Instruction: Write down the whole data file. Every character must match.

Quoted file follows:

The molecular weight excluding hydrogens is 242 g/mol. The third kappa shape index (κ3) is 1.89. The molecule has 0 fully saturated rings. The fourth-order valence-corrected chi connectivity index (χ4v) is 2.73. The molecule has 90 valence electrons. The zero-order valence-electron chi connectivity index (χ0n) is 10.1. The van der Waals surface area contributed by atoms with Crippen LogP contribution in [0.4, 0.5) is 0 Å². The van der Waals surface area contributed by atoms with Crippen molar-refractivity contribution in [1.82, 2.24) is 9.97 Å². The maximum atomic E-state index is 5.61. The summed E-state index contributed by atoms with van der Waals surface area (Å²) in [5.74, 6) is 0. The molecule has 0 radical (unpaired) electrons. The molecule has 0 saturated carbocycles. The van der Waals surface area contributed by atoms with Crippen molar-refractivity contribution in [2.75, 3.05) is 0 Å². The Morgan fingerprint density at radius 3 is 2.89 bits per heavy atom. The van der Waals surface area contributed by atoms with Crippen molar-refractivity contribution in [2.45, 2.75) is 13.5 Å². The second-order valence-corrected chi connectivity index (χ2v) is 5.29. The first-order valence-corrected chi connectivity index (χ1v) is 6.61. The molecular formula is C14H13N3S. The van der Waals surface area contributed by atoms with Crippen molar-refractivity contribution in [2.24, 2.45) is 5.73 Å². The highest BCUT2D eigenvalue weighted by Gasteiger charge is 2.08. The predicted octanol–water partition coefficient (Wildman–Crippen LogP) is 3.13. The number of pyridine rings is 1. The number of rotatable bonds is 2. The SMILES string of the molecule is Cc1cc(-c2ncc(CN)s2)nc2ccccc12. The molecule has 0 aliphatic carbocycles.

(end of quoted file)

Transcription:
The molecular weight excluding hydrogens is 242 g/mol. The third kappa shape index (κ3) is 1.89. The molecule has 0 fully saturated rings. The fourth-order valence-corrected chi connectivity index (χ4v) is 2.73. The molecule has 90 valence electrons. The zero-order valence-electron chi connectivity index (χ0n) is 10.1. The van der Waals surface area contributed by atoms with Crippen LogP contribution in [0.4, 0.5) is 0 Å². The van der Waals surface area contributed by atoms with Crippen molar-refractivity contribution in [1.82, 2.24) is 9.97 Å². The maximum atomic E-state index is 5.61. The summed E-state index contributed by atoms with van der Waals surface area (Å²) in [5.74, 6) is 0. The molecule has 0 radical (unpaired) electrons. The molecule has 0 saturated carbocycles. The van der Waals surface area contributed by atoms with Crippen molar-refractivity contribution in [2.75, 3.05) is 0 Å². The Morgan fingerprint density at radius 3 is 2.89 bits per heavy atom. The van der Waals surface area contributed by atoms with Crippen molar-refractivity contribution in [2.45, 2.75) is 13.5 Å². The second-order valence-corrected chi connectivity index (χ2v) is 5.29. The first-order valence-corrected chi connectivity index (χ1v) is 6.61. The molecular formula is C14H13N3S. The van der Waals surface area contributed by atoms with Crippen molar-refractivity contribution in [2.24, 2.45) is 5.73 Å². The highest BCUT2D eigenvalue weighted by Gasteiger charge is 2.08. The predicted octanol–water partition coefficient (Wildman–Crippen LogP) is 3.13. The number of pyridine rings is 1. The number of rotatable bonds is 2. The SMILES string of the molecule is Cc1cc(-c2ncc(CN)s2)nc2ccccc12. The molecule has 0 aliphatic carbocycles.